I think the age minimum is great — but too low — because of the incentive problem for shitty teams to draft the highest-potential players that are almost always the youngest players. Low-talent teams draft players that aren’t ready. The whole age spectrum of the NBA shifts younger. The entire NBAPA is a fixed number until there’s more expansion. It isn’t a matter of “preventing” players from playing. It’s just choosing which players get to play and when. If Andrew Wiggins got a job in the league next year he’d be taking somebody else’s.

          I totally subscribe to the Steve Kerr/Earl Monroe school of thought that 19 year olds should not be in the NBA. It isn’t that no 19 year olds can help a team — it’s that the system is designed so ALL talented 19 year olds should declare for the draft and start getting paid ASAP. Maybe a flexible approach is possible that grants *exceptions* for special players. But that isn’t how Stern’s NBA has really worked. Maybe Adam Silver will be different.

          • Nathan Anderson

            My guess is that the reason there isn’t another pro league is because the NCAA gets these players for free and makes a ton of money. A private league cannot compete with that.

            I like your idea of increasing the age minimum as a catalyst to create a league, but I wonder if the NCAA effectively blocks that with its ability to get free labor. Of course, players prefer to play for $ now than for free now, but at the moment they get more exposure in the NCAA. Do they get better coaching or a better lifestyle (I’m not sure).

            If the NCAA could not get free labor a private league would have a better chance to complete because many schools would choose not to pay for the best players.

            Ideally, NCAA teams (paying their players) could compete with non-college pro teams. I don’t follow soccer, but there could be professional basketball clubs for guys 18-21.

            I didn’t think about this before writing it, I should have told you earlier! so I appreciate your patience.

  3. WRSI

    Is there a part of the word “union” that NBA players don’t understand? Any union that regards the interests of current members as separate from, and **actively at odds with,** those of future members…. That’s a Union that can be divided, and conquered, by management. And thus, we arrived at the rookie scale, along with any number of other “Here’s the pie, we’re letting you squabble over dividing it up” tactics by NBA ownership. Remind me not to hire Earl Monroe on as a labor negotiator any time soon.

    In general, the idea that any historical trend is a gradual line describing steady improvement should be regarded with extreme skepticism. If you hold up models like that for things like, oh, race relations or women’s rights up against real history, it sure *seems* like the “things gradually got better” version is almost an active attempt to deny that human agency has any real role in how things happen. Also, more to the point, things in those two areas *haven’t* gradually gotten better at all. We’ve had all sorts of zigs and zags in race relations, or hiring practices when it comes to women, over time. Betcha the same is true of NBA basketball, though I’m not offering any considered way to measure “quality” (or whatever) over time.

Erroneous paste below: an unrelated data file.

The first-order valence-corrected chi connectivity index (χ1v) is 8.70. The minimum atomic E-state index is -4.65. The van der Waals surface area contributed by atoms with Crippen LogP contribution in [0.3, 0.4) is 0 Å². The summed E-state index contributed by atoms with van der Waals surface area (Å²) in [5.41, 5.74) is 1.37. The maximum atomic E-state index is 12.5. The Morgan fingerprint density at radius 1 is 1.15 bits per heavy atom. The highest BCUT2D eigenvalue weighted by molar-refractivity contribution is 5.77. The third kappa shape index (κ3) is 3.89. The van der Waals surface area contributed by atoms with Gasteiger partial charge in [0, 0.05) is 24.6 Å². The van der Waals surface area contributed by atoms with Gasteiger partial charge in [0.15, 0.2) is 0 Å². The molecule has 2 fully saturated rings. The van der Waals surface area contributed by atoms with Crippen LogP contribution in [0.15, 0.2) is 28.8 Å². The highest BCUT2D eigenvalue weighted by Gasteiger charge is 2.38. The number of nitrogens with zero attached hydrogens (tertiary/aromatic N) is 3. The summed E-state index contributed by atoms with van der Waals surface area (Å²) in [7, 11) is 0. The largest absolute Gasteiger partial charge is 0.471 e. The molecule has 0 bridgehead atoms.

Just getting my Wolves fix. Hey Andy!

    • Hello there–

      Great stuff, and interesting tie-in to those social issues. In basketball which is, I suppose, *less important*, I’ve probably offered too much credence to the idea that improved strength and conditioning automatically makes for better basketball. With our Wolves, my (perhaps) flawed thinking is highlighted by the contrast between the success of Ricky Rubio, Kevin Love and Andrei Kirilenko, and the struggles of players like Michael Beasley and Derrick Williams. Race aside, I think most would view the former as “average athletes” (by NBA standards) and the latter as pretty special athletes, in terms of combining size with explosive jumping ability.

      Regarding the union duties, I think the NBA age rules are complicated. There are a fixed number of “NBA player” jobs. (Well, there’s a fixed range, anyway, depending on how many of those 13-15 slots are filled). Those teens that are prevented from playing in the NBA today will be protected in 12-15 years when they — in theory, anyway — get an extra year. Maybe if they haven’t saved their money, it’ll be a crucial year.

      The ethics of it are subject to debate, but I personally think it helps improve the quality of play and would do that to a greater degree if it were raised a year.